by Nimisha Ajaikumar

Author’s Blog: https://silent-stigma.blogspot.com/

The current situation has everyone locked away in their homes, due to the risk of catching the virus. Self-quarantine and social distancing has led to more people feeling lonely, depressed or anxious. They mistake this boredom for loneliness and prefer to dwell in self-pity rather than utilising this “time- period” to catch up on their hobbies.

As an introverted homebody, quarantine was initially my form of paradise. I finally had a reason to stay home instead of frying under the scorching Dubai sun. A few weeks after my well-deserved and much craved alone-time, I began twitching. I began to get sick of my own company, something I was experiencing for the first time during my 19 years as an introvert! For the sake of my mental health, I began to wake up on time, to feel like I was doing “at least something.” But eating and sleeping on time was not enough. I worried if I would forget how to drive or interact with humans. I had to do something productive to pursue a meaningful life.  And that was when I signed up on an online platform that helps me anonymously provide support to emotionally distressed individuals. Due to the pandemic, a lot of people lamented over their deteriorating mental health and reached out to me through this platform.

Some people reached out to me, saying they were worried about catching the virus and ‘dying.’ One woman specifically mentioned that she has a ‘phobia of death’ (don’t we all?) and was continuously panicking from dawn to dusk. My first impression of the woman was that she was afraid of losing her job due to the falling economy. Several people are in despair, questioning where life will lead once the outbreak has been subdued. But when she mentioned her existential anxiety, I realised that her concern arose from health and not economical factors. She begged me, “Please help me overcome the  panic!”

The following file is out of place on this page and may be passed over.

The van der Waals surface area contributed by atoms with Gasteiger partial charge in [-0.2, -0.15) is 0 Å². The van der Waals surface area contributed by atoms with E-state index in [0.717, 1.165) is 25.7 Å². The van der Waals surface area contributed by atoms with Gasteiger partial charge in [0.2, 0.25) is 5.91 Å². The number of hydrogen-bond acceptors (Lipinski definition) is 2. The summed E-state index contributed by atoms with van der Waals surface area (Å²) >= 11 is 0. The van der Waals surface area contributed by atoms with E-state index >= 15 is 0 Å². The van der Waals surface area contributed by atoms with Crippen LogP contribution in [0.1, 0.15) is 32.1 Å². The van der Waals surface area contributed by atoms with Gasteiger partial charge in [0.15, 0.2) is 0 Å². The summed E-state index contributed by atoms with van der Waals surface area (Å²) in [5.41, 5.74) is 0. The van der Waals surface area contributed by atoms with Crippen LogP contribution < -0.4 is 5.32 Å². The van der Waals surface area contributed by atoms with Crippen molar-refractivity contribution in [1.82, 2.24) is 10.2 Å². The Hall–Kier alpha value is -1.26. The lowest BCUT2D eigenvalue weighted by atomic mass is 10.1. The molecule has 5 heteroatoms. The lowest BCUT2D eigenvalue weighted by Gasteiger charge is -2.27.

I asked her, “What precautions have you been taking to avoid the virus?” She replied that she has stayed at home all this while and uses sanitizers for clean hands. I raised my eyebrows. How are you supposed to catch a virus if you don’t leave your premises? Maybe the feeling of anxiety is addictive for some people because they think it keeps them safe. Worrying too much is a flawed coping mechanism that helps them assume they will not be harmed. After all, it is the ignorant person who fearlessly approaches the ghost that dies first in a horror movie. But aren’t they wasting the precious minutes of their lives stressing over something they have little control over?

Speaking of control, we have all taken the necessary precautions within our reach. We are washing hands regularly, practising social distancing, staying holed up in our rooms and wearing face masks during the once-in-a-blue-moon trips we take to the supermarket around the corner. What more can we do? We have to trust our efforts. Rest is up to our fate and there is no point worrying over things that happen by chance. We have done our best to reduce the chances of contracting the virus by taking these immense precautions for which we fail to give ourselves credit.